Periods are often a very taboo topic and aren't often discussed. In many countries, specifically in South Asia, periods are considered so secretive and odd that women have to be secluded or exiled during their period or cannot participate in daily activities. Men are so often uncomfortable talking about feminine hygiene and the natural process of menstruation, which makes women insecure about their periods and less likely to discuss them openly as a part of their bodies. With periods as this foreign, hidden thing that we don't talk about, it isn't hard to believe that legislatively, it is not considered a natural or need-based process.

The tax code in the United States specifies a sales tax for "luxury items". Non-luxury items usually include food, medical, supplies, agricultural supplies, and sometimes clothing. The list varies from state to state, but items that aren't taxed are those considered to be an item we need rather than want. Tampons don't make this list, meaning they are considered a "luxury" item or something women buy to make their lives easier without necessarily needing. This could not be further from the truth, as women need to have a way to control their bleeding in order to go about their lives. Women cannot bleed freely without staining clothing, furniture, etc. and free bleeding is not acceptable anywhere in modern society.

Arguably, tampons and other sanitary products should be considered a medical item, since they must be replaced every four to six hours or women risk toxic shock syndrome (TSS). Further, menstruation is a medical process that needs to be dealt with in order to live a comfortable life. Women need access to tampons in order to function during their period. Making tampons expensive and only accessible to wealthier women is not only wrong but discriminatory, as it prohibits women who cannot afford period products from getting the schooling and careers that women who can afford them can get.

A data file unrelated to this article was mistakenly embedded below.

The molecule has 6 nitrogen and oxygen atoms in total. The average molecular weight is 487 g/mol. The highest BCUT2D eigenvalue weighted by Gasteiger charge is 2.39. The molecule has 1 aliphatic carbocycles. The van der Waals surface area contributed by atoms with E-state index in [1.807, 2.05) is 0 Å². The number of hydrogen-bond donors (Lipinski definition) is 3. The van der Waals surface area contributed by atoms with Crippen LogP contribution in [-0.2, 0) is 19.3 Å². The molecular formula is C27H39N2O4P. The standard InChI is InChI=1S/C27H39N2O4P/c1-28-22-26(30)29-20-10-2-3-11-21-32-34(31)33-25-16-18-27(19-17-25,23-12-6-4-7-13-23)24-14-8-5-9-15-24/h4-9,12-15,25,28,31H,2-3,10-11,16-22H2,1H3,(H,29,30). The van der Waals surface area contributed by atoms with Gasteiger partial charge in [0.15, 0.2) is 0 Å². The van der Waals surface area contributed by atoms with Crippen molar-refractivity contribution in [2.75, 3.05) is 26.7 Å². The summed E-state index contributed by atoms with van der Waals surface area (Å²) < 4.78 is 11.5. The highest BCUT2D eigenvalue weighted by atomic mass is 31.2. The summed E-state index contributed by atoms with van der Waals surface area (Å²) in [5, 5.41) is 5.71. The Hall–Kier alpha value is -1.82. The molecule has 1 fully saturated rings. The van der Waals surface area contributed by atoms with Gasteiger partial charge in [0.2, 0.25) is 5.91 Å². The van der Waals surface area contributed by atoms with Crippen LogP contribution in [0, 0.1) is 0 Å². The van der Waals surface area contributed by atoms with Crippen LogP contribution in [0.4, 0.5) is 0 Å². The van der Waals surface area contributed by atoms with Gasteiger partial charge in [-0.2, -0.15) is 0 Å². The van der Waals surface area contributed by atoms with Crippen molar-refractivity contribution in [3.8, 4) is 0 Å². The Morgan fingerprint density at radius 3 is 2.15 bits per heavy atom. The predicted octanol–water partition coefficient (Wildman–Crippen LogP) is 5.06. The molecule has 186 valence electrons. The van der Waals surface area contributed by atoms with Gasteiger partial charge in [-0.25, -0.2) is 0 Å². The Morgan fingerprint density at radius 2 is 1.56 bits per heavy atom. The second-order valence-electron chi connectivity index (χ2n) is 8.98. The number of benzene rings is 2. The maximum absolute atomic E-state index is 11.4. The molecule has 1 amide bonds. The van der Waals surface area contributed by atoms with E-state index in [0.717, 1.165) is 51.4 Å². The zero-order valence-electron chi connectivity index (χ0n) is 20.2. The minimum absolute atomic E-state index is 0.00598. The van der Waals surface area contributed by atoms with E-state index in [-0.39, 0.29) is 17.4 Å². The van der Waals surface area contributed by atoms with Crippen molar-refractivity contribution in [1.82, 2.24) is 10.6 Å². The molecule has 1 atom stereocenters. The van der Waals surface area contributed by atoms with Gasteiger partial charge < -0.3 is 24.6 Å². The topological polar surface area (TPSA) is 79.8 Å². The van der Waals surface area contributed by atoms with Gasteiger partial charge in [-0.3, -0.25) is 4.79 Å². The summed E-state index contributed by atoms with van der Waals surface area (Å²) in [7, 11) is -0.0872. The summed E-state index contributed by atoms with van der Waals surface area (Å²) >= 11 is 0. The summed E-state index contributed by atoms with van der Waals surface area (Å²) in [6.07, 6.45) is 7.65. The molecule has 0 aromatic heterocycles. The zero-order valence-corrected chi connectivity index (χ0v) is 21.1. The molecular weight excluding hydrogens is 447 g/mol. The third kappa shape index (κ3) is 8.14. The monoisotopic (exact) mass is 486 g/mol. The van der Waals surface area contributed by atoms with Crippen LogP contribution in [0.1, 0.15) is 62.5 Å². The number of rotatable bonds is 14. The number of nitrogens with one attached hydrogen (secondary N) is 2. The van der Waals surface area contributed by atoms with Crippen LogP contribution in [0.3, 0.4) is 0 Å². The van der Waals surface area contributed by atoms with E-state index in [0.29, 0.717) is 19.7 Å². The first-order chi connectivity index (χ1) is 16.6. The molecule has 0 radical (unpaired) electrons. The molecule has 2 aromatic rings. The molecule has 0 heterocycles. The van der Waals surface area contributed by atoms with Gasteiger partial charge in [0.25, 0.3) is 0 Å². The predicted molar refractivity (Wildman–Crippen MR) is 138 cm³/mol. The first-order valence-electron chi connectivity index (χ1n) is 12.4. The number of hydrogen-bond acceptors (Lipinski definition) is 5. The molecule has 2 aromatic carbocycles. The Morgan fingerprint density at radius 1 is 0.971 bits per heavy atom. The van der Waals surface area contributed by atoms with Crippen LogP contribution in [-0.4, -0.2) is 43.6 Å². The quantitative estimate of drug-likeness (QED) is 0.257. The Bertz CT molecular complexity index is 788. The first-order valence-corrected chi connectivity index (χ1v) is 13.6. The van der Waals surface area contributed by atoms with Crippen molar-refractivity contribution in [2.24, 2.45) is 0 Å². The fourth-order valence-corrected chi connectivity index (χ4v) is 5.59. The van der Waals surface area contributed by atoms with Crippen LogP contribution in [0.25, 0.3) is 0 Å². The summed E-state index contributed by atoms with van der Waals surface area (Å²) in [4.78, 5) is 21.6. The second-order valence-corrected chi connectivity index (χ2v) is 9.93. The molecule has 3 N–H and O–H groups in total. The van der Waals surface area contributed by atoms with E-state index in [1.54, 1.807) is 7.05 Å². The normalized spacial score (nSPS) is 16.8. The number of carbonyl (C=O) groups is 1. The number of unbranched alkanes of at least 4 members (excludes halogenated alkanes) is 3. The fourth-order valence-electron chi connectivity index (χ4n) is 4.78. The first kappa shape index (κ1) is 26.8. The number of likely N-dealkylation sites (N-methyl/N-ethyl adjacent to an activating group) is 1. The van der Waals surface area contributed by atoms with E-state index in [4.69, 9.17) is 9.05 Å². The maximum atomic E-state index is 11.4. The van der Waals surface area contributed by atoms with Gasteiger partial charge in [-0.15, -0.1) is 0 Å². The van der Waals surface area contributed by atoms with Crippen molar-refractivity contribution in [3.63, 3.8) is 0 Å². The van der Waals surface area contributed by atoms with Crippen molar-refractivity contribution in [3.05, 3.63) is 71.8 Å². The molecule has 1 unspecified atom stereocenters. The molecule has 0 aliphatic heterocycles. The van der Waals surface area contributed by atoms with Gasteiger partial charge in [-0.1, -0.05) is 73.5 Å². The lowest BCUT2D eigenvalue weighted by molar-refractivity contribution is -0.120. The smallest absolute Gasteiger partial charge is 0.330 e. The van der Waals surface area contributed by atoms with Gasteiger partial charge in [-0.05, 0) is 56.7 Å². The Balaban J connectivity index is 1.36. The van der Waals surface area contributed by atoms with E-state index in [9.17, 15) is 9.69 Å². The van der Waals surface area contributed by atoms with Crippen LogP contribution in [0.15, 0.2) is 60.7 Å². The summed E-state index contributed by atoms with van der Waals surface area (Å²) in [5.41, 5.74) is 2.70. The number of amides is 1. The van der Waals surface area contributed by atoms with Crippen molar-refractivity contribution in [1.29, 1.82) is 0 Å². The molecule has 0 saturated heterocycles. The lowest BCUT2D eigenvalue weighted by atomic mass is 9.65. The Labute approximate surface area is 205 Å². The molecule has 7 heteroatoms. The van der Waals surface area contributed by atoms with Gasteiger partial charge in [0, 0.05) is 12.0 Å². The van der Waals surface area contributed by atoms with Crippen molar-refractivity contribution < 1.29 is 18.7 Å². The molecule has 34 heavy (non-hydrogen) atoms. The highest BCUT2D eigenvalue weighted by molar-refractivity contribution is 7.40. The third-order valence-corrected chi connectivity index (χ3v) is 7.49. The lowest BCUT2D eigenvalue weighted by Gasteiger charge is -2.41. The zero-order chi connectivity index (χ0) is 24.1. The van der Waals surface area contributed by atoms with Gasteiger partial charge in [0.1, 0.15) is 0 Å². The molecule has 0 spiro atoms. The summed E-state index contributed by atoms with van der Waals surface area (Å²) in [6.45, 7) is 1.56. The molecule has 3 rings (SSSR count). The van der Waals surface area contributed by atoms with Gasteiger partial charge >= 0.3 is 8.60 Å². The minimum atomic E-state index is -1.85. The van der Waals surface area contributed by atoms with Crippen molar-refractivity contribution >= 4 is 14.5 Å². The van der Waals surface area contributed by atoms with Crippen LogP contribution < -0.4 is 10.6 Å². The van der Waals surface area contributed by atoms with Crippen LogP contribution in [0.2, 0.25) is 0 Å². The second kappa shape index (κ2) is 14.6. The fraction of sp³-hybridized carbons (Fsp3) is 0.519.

Women spend nearly $2,000 on tampons in their lifetimes, which is a pretty significant price tag for something that occurs naturally and is out of your control. Further, women spend an average of $11,400 on birth control over their lifetimes, which is the only way to avoid the need to purchase tampons. The one way to avoid having your period costs more than actually having your period, so this is definitely a need for women everywhere.

Only 7 states currently do not tax tampons and 3 of those states have no sales tax at all. We need to put force behind legislation that eradicates the tampon tax in every state because it is simply immoral. Society has made menstruation, and as an extension simply being a woman, a degrading act. Girls hide their tampons at the store and go home from school because of stains. Making women literally pay for something that the public faults them for makes periods even more embarrassing. We need to get rid of the stigma surrounding periods and being female, which will only happen when we stop putting a price tag on menstruation.